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Income-tax smooth sailing for seafarers on Indian flag vessels
September, 15th 2014

Better days are ahead for some 50,000 seafarers working on Indian flag ships, as the Government has agreed to change the norms of calculation of income-tax for them.

The new structure, once in place, will help seafarers posted on Indian flag ships save their entire income-tax liability. “The Finance Ministry has agreed, on a request from the Road Transport, Highways and Shipping Ministry, to calculate the days of non-residentship for seafarers posted on Indian flag ships from the date of embarkation from any Indian port,” a senior government official told BusinessLine.

A formal notification is expected soon. Currently, when a seafarer starts the journey, his/her days of non-residentship starts only from the date on which the ship starts sailing in foreign waters. For example, if a ship is going from JNPT in Mumbai to an African country, hopping at various ports in Karnataka, Goa and Kerala before venturing into international waters from Kochi, the days spent on the Indian coastline are not taken into consideration for granting non-resident status. Now, things will change.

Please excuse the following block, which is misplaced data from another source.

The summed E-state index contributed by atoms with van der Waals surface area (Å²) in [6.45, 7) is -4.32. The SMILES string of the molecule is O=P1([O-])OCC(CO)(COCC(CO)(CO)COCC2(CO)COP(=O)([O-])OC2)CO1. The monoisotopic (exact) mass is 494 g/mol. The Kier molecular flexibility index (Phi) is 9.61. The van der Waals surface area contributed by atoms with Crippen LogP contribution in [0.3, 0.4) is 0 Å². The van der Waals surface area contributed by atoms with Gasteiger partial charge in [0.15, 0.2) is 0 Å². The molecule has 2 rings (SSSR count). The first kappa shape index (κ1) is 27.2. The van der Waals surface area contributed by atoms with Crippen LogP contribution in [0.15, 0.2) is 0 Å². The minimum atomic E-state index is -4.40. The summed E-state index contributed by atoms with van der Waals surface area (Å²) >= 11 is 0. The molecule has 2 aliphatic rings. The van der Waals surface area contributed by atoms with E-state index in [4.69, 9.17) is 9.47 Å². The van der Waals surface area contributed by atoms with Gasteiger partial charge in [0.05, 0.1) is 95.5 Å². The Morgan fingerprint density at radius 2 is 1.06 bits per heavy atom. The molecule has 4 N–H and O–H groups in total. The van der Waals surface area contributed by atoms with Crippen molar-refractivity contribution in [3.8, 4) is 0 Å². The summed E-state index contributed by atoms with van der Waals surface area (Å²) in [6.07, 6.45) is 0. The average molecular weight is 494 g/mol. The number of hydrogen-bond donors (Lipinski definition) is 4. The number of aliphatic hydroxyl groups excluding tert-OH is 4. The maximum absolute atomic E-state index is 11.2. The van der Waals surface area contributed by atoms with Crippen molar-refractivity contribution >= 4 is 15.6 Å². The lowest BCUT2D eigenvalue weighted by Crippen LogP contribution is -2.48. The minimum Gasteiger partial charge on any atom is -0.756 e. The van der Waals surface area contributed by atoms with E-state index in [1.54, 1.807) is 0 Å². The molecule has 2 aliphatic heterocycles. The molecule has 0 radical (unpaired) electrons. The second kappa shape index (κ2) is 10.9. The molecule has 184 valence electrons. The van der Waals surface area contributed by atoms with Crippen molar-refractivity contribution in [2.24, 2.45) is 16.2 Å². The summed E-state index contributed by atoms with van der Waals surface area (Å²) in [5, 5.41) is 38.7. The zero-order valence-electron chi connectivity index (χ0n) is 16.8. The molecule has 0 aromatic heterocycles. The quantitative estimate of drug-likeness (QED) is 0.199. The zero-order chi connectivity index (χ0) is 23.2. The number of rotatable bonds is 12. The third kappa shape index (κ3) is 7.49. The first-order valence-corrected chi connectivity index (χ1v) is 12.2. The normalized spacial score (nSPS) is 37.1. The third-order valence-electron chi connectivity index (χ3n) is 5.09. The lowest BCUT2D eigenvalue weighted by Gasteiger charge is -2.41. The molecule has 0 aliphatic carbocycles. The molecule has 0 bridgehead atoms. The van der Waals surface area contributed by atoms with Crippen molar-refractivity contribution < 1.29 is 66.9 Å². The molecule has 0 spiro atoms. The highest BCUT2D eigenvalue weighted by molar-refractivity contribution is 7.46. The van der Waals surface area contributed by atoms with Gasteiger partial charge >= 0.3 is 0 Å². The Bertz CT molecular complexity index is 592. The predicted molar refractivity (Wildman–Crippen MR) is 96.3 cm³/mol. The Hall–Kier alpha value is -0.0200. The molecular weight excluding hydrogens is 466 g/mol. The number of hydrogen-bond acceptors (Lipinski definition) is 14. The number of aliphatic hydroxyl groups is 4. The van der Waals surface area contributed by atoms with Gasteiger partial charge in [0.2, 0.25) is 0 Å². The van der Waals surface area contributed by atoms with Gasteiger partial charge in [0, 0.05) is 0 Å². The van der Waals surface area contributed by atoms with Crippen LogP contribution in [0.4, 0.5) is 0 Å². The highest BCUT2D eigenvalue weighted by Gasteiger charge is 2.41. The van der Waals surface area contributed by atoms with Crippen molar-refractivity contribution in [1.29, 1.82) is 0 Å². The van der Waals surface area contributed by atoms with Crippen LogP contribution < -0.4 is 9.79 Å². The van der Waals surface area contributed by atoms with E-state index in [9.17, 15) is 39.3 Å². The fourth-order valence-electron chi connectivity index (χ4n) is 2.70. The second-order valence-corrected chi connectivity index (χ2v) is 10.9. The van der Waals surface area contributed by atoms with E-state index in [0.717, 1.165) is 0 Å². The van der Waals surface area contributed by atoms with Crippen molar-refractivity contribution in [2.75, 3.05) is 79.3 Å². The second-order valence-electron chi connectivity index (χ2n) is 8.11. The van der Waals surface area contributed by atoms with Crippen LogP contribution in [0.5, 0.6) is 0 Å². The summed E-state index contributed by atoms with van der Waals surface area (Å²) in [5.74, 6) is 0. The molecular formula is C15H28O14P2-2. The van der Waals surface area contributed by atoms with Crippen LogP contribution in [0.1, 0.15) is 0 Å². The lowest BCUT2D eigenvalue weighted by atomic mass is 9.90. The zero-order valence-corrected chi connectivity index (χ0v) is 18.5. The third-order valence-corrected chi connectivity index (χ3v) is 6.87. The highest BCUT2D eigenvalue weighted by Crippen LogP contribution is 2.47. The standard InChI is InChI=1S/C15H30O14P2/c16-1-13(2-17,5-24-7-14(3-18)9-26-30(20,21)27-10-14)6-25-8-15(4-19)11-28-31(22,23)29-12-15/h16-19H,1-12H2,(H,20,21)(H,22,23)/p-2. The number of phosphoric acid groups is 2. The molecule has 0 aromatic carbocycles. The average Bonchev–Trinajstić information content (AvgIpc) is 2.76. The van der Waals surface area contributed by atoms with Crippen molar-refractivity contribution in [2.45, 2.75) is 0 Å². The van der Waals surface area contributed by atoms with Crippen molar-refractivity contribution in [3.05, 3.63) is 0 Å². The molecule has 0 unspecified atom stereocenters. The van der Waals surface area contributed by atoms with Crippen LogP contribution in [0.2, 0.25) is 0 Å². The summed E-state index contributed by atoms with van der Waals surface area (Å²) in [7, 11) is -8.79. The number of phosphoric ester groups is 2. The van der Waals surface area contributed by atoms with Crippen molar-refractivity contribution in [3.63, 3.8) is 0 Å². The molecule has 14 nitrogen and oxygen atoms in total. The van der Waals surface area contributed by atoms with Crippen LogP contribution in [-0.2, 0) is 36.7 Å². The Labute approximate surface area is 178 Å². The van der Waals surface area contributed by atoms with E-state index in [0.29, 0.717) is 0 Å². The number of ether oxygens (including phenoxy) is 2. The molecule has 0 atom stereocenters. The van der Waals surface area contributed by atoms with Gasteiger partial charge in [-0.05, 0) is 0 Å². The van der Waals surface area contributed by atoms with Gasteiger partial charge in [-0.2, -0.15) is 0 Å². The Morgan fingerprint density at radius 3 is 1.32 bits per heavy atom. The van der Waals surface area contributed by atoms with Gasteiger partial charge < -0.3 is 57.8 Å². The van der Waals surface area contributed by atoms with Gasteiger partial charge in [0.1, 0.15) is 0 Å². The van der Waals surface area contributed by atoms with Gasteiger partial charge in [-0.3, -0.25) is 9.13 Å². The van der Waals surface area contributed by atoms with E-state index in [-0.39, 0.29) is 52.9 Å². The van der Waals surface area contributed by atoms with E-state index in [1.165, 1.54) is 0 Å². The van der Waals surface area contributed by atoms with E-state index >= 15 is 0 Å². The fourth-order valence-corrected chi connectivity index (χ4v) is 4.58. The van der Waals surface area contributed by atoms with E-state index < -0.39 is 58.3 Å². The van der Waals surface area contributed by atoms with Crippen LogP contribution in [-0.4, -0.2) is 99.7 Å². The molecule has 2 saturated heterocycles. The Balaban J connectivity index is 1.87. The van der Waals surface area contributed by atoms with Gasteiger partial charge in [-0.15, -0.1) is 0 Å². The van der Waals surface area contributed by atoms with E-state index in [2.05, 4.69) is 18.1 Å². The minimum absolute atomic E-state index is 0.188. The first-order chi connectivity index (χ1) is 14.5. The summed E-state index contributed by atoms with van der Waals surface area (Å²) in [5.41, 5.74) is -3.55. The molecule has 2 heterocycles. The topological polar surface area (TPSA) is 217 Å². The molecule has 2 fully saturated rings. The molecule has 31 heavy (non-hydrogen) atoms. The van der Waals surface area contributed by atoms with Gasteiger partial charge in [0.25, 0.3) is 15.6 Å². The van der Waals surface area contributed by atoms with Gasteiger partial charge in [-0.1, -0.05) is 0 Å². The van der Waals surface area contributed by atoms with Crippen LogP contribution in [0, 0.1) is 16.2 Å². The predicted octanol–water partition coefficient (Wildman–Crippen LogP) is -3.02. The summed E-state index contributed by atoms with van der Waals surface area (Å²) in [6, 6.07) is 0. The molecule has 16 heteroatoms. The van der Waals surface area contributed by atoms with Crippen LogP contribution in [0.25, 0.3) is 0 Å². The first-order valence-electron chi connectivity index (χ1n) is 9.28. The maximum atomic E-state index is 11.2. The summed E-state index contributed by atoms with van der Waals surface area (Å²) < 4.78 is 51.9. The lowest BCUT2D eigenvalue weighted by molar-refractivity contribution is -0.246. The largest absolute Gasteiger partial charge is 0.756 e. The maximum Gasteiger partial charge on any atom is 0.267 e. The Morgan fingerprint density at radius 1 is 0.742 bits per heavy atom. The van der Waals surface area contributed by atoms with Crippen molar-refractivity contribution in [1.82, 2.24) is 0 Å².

Abdulgani Y Serang, General Secretary-cum-Treasurer of National Union of Seafarers of India (NUSI), said: “With the new guidelines, the period of coastal waters will also be taken into consideration in addition to the foreign water period. Earlier, only the foreign water period was taken for calculation of the NRI (non-resident Indian) status. The seafarers will not have to pay income-tax if during a financial year they are more than 183 days on board the foreign going Indian flag ship. This will mean a straight 30 per cent jump in savings for the seafarers.”

He hoped this would help Indian companies retain quality seafarers for Indian flag ships. Indian seafarers prefer to work on foreign flag ships, which give them better remuneration with no tax liability.

This is the second significant initiative in the shipping sector taken by the Modi Government. In July, the Government lifted restrictions on owning and operating foreign flag ships by Indian shipping lines. This enables any Indian company to register a ship in a foreign jurisdiction, yet operate those from here. This move is to attract foreign investments in the sector. It will also allow Indian shipping lines to operate foreign flag ships without setting up subsidiaries abroad, while the Government here can earn money through taxes.

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